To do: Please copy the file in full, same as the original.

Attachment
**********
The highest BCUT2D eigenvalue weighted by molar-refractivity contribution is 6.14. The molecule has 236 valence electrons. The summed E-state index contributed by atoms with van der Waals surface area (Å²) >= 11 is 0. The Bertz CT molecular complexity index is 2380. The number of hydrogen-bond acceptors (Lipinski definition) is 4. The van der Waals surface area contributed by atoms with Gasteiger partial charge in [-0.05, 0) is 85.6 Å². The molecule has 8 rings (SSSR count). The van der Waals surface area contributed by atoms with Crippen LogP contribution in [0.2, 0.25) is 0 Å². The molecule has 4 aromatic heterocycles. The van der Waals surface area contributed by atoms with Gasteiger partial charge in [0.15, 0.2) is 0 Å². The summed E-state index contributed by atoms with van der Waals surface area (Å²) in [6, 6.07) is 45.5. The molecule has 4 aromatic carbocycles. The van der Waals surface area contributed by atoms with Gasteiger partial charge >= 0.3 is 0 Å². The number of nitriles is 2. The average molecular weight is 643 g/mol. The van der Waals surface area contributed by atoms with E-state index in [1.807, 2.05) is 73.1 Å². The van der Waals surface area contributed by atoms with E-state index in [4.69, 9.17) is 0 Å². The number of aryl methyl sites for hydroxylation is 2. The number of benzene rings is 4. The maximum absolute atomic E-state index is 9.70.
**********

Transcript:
The highest BCUT2D eigenvalue weighted by molar-refractivity contribution is 6.14. The molecule has 236 valence electrons. The summed E-state index contributed by atoms with van der Waals surface area (Å²) >= 11 is 0. The Bertz CT molecular complexity index is 2380. The number of hydrogen-bond acceptors (Lipinski definition) is 4. The van der Waals surface area contributed by atoms with Gasteiger partial charge in [-0.05, 0) is 85.6 Å². The molecule has 8 rings (SSSR count). The van der Waals surface area contributed by atoms with Crippen LogP contribution in [0.2, 0.25) is 0 Å². The molecule has 4 aromatic heterocycles. The van der Waals surface area contributed by atoms with Gasteiger partial charge in [0.15, 0.2) is 0 Å². The summed E-state index contributed by atoms with van der Waals surface area (Å²) in [6, 6.07) is 45.5. The molecule has 4 aromatic carbocycles. The van der Waals surface area contributed by atoms with Gasteiger partial charge >= 0.3 is 0 Å². The number of nitriles is 2. The average molecular weight is 643 g/mol. The van der Waals surface area contributed by atoms with E-state index in [1.807, 2.05) is 73.1 Å². The van der Waals surface area contributed by atoms with E-state index in [4.69, 9.17) is 0 Å². The number of aryl methyl sites for hydroxylation is 2. The number of benzene rings is 4. The maximum absolute atomic E-state index is 9.70.